Malaysian Stocks Jump Most in Six Months as Fitch Raises Outlook

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Malaysian stocks rallied as Fitch Ratings raised its outlook for the nation after signaling a rating downgrade earlier in the year.

The FTSE Bursa Malaysia KLCI Index closed 1.3 percent higher at 5:00 p.m. in Kuala Lumpur, the steepest advance since Dec. 22. It earlier gained as much as 1.8 percent. IHH Healthcare Bhd., MISC Bhd. and Telekom Malaysia Bhd. were the biggest gainers, advancing more than 3 percent.

The ratings affirmation gives Prime Minister Najib Razak more time to improve the country’s public finances. The benchmark stock gauge fell to six-month lows on Monday as foreign investors pulled funds after Fitch warned in March it may cut the sovereign rating amid concerns over rising debt at state investment company 1Malaysia Development Bhd.

“This is good news, the biggest uncertainty in the market has been removed,” Danny Wong Teck Meng, chief executive officer of Kuala Lumpur-based Areca Capital Sdn., which manages about $224 million in assets, said by phone. “The market has been oversold for some time. I’m switching from defensive stocks to the ones with higher growth potential.”

Malaysia’s benchmark stock index has declined 3.1 percent this year through Tuesday, extending 2014’s 5.7 percent retreat. The gauge trades at around 2 times net assets, near its lowest level since July 2009.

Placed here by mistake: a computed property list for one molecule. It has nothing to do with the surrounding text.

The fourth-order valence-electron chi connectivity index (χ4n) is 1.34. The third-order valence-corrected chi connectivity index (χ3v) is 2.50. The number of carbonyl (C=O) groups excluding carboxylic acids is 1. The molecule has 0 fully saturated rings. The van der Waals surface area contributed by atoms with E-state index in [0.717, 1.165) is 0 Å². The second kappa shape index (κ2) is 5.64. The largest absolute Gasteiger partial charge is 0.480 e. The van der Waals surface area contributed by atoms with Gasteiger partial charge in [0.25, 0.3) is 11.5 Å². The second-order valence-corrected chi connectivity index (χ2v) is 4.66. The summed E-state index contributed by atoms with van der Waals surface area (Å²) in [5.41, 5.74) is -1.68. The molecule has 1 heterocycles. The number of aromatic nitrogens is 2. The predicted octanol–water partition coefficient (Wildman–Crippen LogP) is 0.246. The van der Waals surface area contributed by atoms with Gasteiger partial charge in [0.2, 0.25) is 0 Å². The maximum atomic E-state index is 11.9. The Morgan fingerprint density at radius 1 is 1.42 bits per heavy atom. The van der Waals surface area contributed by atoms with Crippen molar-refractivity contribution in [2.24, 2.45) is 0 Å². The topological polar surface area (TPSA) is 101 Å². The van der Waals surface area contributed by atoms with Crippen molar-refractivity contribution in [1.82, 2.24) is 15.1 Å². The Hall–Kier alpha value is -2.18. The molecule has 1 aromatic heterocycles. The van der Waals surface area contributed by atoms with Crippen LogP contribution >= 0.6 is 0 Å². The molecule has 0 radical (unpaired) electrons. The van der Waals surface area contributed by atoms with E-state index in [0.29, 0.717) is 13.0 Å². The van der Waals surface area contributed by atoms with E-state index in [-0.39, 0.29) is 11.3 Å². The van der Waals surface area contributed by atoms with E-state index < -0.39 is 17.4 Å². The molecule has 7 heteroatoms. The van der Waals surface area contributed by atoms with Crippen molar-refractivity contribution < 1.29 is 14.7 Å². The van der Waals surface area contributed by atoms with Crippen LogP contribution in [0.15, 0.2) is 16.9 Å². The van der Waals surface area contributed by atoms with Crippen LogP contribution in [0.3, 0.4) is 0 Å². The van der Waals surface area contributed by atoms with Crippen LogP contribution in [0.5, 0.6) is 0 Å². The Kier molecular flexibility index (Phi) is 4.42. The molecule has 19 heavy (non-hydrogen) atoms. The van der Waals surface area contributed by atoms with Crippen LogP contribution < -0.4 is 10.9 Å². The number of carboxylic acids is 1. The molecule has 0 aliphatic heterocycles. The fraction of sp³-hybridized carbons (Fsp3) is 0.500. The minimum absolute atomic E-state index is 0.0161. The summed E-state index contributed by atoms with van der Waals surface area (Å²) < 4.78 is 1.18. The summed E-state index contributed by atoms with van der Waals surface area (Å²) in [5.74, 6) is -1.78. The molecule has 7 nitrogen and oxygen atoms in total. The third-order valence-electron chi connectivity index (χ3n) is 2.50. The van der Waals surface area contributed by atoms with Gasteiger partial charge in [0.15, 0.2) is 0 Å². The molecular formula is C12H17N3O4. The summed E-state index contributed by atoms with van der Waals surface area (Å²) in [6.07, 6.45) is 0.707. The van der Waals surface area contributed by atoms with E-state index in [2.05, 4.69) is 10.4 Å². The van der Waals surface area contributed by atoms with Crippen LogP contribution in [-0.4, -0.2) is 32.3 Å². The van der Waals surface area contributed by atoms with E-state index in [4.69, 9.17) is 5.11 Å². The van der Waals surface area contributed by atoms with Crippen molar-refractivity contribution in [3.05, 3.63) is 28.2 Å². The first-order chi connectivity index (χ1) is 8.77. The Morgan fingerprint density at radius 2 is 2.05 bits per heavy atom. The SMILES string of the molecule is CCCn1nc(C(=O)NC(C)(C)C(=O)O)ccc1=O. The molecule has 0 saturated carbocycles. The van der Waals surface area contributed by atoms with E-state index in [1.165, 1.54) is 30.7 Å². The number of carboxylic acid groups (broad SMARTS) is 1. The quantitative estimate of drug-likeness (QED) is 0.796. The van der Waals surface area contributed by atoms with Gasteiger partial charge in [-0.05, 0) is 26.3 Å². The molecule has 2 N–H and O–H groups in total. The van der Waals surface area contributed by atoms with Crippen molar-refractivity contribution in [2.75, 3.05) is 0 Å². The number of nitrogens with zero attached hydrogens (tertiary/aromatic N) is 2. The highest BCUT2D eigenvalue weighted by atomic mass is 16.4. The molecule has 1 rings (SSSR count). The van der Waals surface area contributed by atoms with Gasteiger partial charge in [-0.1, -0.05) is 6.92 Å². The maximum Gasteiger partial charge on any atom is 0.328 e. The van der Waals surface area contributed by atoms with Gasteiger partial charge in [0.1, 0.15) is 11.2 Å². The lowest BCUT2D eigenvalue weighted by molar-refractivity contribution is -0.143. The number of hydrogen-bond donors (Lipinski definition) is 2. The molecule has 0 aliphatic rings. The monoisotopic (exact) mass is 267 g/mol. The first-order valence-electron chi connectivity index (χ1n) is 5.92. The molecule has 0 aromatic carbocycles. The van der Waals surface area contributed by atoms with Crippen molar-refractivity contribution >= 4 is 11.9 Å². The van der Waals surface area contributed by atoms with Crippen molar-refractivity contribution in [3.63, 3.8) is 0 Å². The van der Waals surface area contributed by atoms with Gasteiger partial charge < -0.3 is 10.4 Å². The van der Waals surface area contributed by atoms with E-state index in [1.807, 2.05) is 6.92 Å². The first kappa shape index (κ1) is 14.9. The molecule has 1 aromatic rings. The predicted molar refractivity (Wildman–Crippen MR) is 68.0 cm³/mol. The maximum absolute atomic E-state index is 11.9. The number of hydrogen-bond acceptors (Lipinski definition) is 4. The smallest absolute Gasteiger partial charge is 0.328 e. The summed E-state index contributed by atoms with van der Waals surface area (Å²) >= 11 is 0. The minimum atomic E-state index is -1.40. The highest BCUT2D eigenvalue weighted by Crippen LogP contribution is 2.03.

Fitch lowered Malaysia’s outlook to negative in 2013, citing weaker prospects for public finances. Moody’s Investors Service and Standard & Poor’s also rank Malaysia at their fourth-lowest investment grades. Moody’s has a positive outlook, while S&P’s is stable.

Fiscal Deficit

1MDB’s borrowings amounted to 41.9 billion ringgit ($11.2 billion) as of March 2014 in part for the purchase of power plants and land. As the company’s troubled finances threatened Malaysia’s rating, Najib faced calls from former premier Mahathir Mohamad to step down as leader.

While Southeast Asia’s third-largest economy has run a fiscal deficit since 1998, the gap as a percent of gross domestic product has been narrowing. To boost state coffers, Najib scrapped a decades-old fuel subsidy policy in December and started a 6 percent goods and services tax in April.

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